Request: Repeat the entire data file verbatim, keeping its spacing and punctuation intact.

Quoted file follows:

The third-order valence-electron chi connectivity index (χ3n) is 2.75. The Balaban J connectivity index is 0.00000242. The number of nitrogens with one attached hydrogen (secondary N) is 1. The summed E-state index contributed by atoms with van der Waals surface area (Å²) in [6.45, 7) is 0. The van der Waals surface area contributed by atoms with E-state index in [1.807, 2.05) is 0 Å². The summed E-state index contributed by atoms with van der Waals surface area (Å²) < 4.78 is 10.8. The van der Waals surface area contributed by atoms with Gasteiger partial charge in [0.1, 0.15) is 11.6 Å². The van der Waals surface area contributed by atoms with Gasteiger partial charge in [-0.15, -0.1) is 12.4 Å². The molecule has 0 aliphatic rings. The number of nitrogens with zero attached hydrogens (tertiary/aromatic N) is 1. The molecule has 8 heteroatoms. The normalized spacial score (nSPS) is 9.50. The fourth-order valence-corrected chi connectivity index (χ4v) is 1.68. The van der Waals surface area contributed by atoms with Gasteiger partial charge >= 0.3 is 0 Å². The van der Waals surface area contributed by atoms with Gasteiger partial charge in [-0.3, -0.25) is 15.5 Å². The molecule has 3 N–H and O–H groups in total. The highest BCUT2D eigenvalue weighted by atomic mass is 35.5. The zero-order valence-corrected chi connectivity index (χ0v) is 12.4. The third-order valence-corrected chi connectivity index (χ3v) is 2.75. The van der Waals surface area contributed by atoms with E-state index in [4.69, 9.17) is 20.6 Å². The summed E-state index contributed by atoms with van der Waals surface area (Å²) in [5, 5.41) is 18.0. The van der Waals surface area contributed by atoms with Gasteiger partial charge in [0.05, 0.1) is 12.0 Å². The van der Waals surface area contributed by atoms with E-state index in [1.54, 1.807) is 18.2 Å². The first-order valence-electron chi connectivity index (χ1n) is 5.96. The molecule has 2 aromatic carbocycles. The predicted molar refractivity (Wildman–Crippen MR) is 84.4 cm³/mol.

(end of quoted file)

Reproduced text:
The third-order valence-electron chi connectivity index (χ3n) is 2.75. The Balaban J connectivity index is 0.00000242. The number of nitrogens with one attached hydrogen (secondary N) is 1. The summed E-state index contributed by atoms with van der Waals surface area (Å²) in [6.45, 7) is 0. The van der Waals surface area contributed by atoms with E-state index in [1.807, 2.05) is 0 Å². The summed E-state index contributed by atoms with van der Waals surface area (Å²) < 4.78 is 10.8. The van der Waals surface area contributed by atoms with Gasteiger partial charge in [0.1, 0.15) is 11.6 Å². The van der Waals surface area contributed by atoms with Gasteiger partial charge in [-0.15, -0.1) is 12.4 Å². The molecule has 0 aliphatic rings. The number of nitrogens with zero attached hydrogens (tertiary/aromatic N) is 1. The molecule has 8 heteroatoms. The normalized spacial score (nSPS) is 9.50. The fourth-order valence-corrected chi connectivity index (χ4v) is 1.68. The van der Waals surface area contributed by atoms with Gasteiger partial charge >= 0.3 is 0 Å². The van der Waals surface area contributed by atoms with Gasteiger partial charge in [-0.3, -0.25) is 15.5 Å². The molecule has 3 N–H and O–H groups in total. The highest BCUT2D eigenvalue weighted by atomic mass is 35.5. The zero-order valence-corrected chi connectivity index (χ0v) is 12.4. The third-order valence-corrected chi connectivity index (χ3v) is 2.75. The van der Waals surface area contributed by atoms with E-state index in [4.69, 9.17) is 20.6 Å². The summed E-state index contributed by atoms with van der Waals surface area (Å²) in [5, 5.41) is 18.0. The van der Waals surface area contributed by atoms with Gasteiger partial charge in [0.05, 0.1) is 12.0 Å². The van der Waals surface area contributed by atoms with E-state index in [1.54, 1.807) is 18.2 Å². The first-order valence-electron chi connectivity index (χ1n) is 5.96. The molecule has 2 aromatic carbocycles. The predicted molar refractivity (Wildman–Crippen MR) is 84.4 cm³/mol.